Some guys think calling 9-1-1 or going to a hospital is a signal that all is lost. But going to a hospital is the smartest thing to do if your depression is severe and overwhelming. Getting crisis support shouldn’t be construed as failure, but rather as getting the right support at the right time.
If you need immediate support, but can’t make it to the hospital on your own, call 9-1-1. Here’s what you can say:
“I am battling depression, and I can’t stop thinking about ending my life. I don’t feel safe. Can you send someone to take me to the hospital?”
They will ask about the situation and where you are so they can send help and won’t let you off the phone until help arrives.
If you feel more comfortable calling someone you know, you can say:
“I am battling depression and it’s too much. I am thinking about ending my life. Can you call 9-1-1 for me or help me get to a hospital?”
This includes filling out forms, a quick screening by a nurse, and waiting to see a doctor, which can be anywhere from one to several hours depending on how busy the hospital is. If you wait a long time, just be assured that you are in a safe place.
You will meet with an emergency room doctor and a psychiatric nurse and/or on-call psychiatrist for assessment. Your admittance to hospital often depends on how much space the hospital has. Unless you have a clear plan to harm yourself or others and are at immediate risk to act on such plans, you may not be admitted. If you have a family doctor, they may try to contact them to ask for more information. It’s really important to be honest and let them know how you are feeling and what you are thinking.
If admitted, your steps from here can vary widely depending on where you live, whether or not your visit was voluntary (for example, after an attempted drug-overdose a person will be incapacitated and not capable of providing consent), and what space is available in hospital. Most hospitals that offer inpatient services have specific acute crisis wards, but in practice they will fit you in wherever possible.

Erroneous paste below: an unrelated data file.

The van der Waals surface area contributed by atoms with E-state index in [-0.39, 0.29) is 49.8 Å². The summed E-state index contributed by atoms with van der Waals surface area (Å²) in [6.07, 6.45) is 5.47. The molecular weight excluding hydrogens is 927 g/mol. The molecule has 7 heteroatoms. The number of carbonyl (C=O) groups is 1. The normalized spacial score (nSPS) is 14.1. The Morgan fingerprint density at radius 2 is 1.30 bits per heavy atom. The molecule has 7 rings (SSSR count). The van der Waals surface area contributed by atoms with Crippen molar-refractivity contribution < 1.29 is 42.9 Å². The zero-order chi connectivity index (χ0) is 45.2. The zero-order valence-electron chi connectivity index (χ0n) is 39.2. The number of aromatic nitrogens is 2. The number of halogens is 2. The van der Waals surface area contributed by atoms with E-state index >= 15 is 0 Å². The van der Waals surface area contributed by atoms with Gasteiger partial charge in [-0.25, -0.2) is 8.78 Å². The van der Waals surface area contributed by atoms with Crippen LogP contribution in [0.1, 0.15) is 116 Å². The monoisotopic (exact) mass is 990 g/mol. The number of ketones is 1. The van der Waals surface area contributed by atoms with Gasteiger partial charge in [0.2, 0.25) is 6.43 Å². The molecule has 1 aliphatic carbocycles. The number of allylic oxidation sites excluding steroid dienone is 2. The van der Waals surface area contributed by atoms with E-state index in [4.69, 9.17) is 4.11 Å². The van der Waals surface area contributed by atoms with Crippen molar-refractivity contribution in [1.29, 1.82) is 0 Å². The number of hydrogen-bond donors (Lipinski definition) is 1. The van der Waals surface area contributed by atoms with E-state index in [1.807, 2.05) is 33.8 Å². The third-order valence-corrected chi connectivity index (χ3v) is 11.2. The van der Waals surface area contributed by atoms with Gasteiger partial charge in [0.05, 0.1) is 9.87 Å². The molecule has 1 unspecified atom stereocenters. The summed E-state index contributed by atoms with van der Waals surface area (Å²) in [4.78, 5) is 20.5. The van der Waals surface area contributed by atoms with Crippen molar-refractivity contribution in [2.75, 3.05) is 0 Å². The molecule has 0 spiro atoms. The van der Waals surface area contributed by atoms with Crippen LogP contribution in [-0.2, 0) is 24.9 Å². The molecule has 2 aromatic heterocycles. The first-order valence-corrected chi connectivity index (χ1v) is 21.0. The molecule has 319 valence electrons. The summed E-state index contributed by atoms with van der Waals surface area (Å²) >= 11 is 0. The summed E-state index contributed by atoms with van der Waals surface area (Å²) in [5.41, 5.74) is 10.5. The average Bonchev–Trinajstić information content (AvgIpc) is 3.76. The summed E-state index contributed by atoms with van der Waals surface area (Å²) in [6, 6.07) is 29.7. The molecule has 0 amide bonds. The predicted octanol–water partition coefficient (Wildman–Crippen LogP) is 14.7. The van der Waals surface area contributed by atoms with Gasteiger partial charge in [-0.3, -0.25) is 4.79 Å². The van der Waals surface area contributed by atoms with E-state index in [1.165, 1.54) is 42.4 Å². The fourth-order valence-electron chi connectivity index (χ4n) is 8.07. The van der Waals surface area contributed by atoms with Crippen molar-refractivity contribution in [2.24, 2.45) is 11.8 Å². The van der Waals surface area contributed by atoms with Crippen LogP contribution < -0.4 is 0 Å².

Hospital stays can last anywhere from a couple of weeks to several months, depending on the speed of your recovery. Learn more about emergency and inpatient services.
If not deemed a threat to yourself or others, you will not be admitted to hospital and instead will be referred to other outside resources. In this case, it’s important to follow up with the referred supports, and also with your family doctor.
Manage Suicidal Thoughts
Suicidal thoughts are common with depression. There are going to be ups and downs along your path to getting better, and at times you may lose hope, but with the proper supports you can beat depression. Here are a few things to keep in mind to minimize risk of acting on and get help with suicidal thoughts.
Don’t dismiss suicidal thoughts
Suicidal thoughts usually start as fantasies about escaping life and getting away from it all. If depression really pulls your mood down, these thoughts can increase to the point where you might actually think it’s a logical thing to do. If you find yourself having such thoughts more frequently, reach out to others for support.
Make sure you’re safe
This is a simple but important step. Don’t take extra risks by having weapons or unnecessary medications around. If you’re feeling unsafe, ask a friend or family member to help you move these or other potentially dangerous things somewhere else.
Avoid things that trigger suicidal thoughts
If you feel unsafe, make note of the situation and remove yourself from it. This may be a specific place, web site, show, movie, or book that discusses suicide without framing it in terms of hope and recovery.